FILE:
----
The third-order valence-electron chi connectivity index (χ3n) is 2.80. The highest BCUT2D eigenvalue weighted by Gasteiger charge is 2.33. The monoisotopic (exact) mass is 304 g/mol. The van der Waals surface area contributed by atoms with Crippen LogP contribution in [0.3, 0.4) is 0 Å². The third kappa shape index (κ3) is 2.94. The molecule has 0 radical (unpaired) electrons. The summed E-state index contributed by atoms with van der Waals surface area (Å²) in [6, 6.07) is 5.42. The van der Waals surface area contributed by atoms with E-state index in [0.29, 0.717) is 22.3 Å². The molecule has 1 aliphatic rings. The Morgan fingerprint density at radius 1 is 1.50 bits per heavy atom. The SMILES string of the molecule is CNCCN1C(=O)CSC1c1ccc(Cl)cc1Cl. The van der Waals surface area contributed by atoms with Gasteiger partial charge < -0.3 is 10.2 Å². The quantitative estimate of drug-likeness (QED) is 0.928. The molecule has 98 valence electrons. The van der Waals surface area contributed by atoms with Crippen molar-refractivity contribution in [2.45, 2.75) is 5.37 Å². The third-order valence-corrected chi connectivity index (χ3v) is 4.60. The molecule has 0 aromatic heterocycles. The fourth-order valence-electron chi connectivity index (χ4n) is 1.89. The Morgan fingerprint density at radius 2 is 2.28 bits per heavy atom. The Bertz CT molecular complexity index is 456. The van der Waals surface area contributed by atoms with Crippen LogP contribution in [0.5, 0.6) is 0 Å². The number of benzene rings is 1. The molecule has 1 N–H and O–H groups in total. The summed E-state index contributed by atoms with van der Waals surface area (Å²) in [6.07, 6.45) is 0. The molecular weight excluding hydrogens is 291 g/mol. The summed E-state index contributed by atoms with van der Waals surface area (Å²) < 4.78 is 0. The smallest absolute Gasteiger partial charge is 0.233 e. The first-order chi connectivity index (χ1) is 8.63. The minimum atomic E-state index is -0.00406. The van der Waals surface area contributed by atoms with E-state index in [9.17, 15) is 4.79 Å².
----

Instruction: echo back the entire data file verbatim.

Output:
The third-order valence-electron chi connectivity index (χ3n) is 2.80. The highest BCUT2D eigenvalue weighted by Gasteiger charge is 2.33. The monoisotopic (exact) mass is 304 g/mol. The van der Waals surface area contributed by atoms with Crippen LogP contribution in [0.3, 0.4) is 0 Å². The third kappa shape index (κ3) is 2.94. The molecule has 0 radical (unpaired) electrons. The summed E-state index contributed by atoms with van der Waals surface area (Å²) in [6, 6.07) is 5.42. The van der Waals surface area contributed by atoms with E-state index in [0.29, 0.717) is 22.3 Å². The molecule has 1 aliphatic rings. The Morgan fingerprint density at radius 1 is 1.50 bits per heavy atom. The SMILES string of the molecule is CNCCN1C(=O)CSC1c1ccc(Cl)cc1Cl. The van der Waals surface area contributed by atoms with Gasteiger partial charge < -0.3 is 10.2 Å². The quantitative estimate of drug-likeness (QED) is 0.928. The molecule has 98 valence electrons. The van der Waals surface area contributed by atoms with Crippen molar-refractivity contribution in [2.45, 2.75) is 5.37 Å². The third-order valence-corrected chi connectivity index (χ3v) is 4.60. The molecule has 0 aromatic heterocycles. The fourth-order valence-electron chi connectivity index (χ4n) is 1.89. The Morgan fingerprint density at radius 2 is 2.28 bits per heavy atom. The Bertz CT molecular complexity index is 456. The van der Waals surface area contributed by atoms with Crippen LogP contribution in [0.5, 0.6) is 0 Å². The number of benzene rings is 1. The molecule has 1 N–H and O–H groups in total. The summed E-state index contributed by atoms with van der Waals surface area (Å²) in [6.07, 6.45) is 0. The molecular weight excluding hydrogens is 291 g/mol. The summed E-state index contributed by atoms with van der Waals surface area (Å²) < 4.78 is 0. The smallest absolute Gasteiger partial charge is 0.233 e. The first-order chi connectivity index (χ1) is 8.63. The minimum atomic E-state index is -0.00406. The van der Waals surface area contributed by atoms with E-state index in [9.17, 15) is 4.79 Å².